Several studies have found that talking on a cell phone, even with a hands-free device, causes more driver impairment than a 0.08 BAC.
Several studies have found that talking on a cell phone, even with a hands-free device, causes more driver impairment than a 0.08 BAC.A 2001 American Automobile Association study found several other in-car distractions that also caused more impairment, including eating, adjusting a radio or CD player, and having kids in the backseat (for more on such studies, see the 2005 paper I wrote on alcohol policy for the Cato Institute).By contrast, a driver who is impaired when he's pulled over, but who stopped drinking an hour or so before, benefits from the delay, since his BAC is falling by the time he arrives at the hospital.Tags: Observation Essay TopicsPaid Search Case StudiesWriting An Observation PaperResponsibility Of A Student EssayPersonal Life Experiences EssayBest American Essays Of The CenturyBill Gates Sat EssayBusiness Organisation EssayRiot And Remembrance Essay
At the time he is stopped, he is under the legal limit.
But his BAC is rising, and it tops 0.08 by the time his blood is drawn at the hospital.
In 2009, according to a recent study by researchers at the University of California at Berkeley, 1,600 sobriety checkpoints in California generated $40 million in fines, $30 million in overtime pay for cops, 24,000 vehicle confiscations, and just 3,200 arrests for drunk driving.
A typical checkpoint would consist of 20 or more cops, yield a dozen or more vehicle confiscations, but around three drunk driving arrests.
Consider the 2000 federal law that pressured states to lower their BAC standards to 0.08 from 0.10.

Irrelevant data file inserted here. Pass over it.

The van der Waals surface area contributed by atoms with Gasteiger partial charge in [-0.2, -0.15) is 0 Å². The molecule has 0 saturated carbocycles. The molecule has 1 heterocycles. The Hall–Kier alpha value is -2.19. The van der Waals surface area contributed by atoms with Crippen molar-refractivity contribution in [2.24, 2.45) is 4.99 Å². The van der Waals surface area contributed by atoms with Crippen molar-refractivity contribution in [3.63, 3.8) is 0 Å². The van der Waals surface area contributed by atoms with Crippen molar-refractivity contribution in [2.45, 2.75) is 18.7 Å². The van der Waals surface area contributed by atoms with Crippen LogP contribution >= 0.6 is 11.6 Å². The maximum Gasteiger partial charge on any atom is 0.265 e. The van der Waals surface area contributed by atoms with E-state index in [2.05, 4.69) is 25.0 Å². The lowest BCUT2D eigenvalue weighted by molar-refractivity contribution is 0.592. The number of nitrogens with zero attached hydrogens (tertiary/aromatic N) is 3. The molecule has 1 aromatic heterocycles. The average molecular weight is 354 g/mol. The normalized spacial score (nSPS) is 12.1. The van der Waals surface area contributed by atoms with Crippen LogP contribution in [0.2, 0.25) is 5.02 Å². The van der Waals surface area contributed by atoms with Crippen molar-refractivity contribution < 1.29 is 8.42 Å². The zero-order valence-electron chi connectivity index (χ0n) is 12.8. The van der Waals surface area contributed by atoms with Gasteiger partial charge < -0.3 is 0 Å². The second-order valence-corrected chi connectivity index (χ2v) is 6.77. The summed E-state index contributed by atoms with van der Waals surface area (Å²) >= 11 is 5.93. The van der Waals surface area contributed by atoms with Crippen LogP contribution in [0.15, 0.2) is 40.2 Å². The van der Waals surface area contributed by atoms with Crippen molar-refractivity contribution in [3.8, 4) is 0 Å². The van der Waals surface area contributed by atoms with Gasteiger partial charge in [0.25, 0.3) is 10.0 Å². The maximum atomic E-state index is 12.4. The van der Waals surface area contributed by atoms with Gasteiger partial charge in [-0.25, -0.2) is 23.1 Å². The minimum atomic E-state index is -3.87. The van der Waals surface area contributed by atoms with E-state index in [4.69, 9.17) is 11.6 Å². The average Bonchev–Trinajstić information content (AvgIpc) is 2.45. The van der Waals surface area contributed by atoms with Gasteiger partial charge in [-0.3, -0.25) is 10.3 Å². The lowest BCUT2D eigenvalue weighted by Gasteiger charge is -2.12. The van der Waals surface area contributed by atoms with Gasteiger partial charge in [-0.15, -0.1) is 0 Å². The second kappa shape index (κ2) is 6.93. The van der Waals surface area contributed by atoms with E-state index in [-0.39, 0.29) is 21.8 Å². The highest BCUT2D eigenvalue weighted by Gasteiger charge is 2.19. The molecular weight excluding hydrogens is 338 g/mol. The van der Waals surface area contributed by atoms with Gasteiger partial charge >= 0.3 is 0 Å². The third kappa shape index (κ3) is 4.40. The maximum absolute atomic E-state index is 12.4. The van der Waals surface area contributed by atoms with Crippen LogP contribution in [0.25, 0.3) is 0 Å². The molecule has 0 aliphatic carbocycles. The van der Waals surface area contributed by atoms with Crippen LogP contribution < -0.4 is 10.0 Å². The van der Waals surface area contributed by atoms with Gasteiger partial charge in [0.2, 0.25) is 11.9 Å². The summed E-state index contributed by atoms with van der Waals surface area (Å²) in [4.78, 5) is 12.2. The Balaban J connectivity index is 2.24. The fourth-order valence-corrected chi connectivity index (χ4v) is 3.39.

At the time, the average BAC in alcohol-related fatal accidents was 0.17, and two-thirds of such accidents involved drivers with BACs of 0.14 or higher.A person's impairment may also depend on variables such as the medications he is taking and the amount of sleep he got the night before.Acevedo et al.'s objections to the legal definition of intoxication highlight the absurdity of drawing an arbitrary, breathalyzer-based line between sobriety and criminal intoxication.In 21 of the 30 categories, those states were either no different from or less safe than the rest of the country.Once the 0.08 standard took effect nationwide in 2000, a curious thing happened: Alcohol-related traffic fatalities , following a 20-year decline.These ever-expanding enforcement powers miss the point: The threat posed by drunk driving comes not from drinking per se but from the impairment drinking can cause.That fact has been lost in the rush to demonize people who have even a single drink before getting behind the wheel (exemplified by the shift in the government's message from "Don't Drive Drunk" to "Don't Drink and Drive").The right solution, however, is not to push the artificial line back farther.Instead we should get rid of it entirely by repealing drunk driving laws."The level of 0.08 is where we know most people are good and drunk…and there are people who are driving at less than the limit who probably should not be.It might keep some people from driving [drunk] again."Acevedo, Whitmore, and Lewis are right, although probably not in the way they intended. For many people one drink may well be too many, while experienced drinkers can function relatively normally with a BAC at or above the legal threshold for presuming intoxication.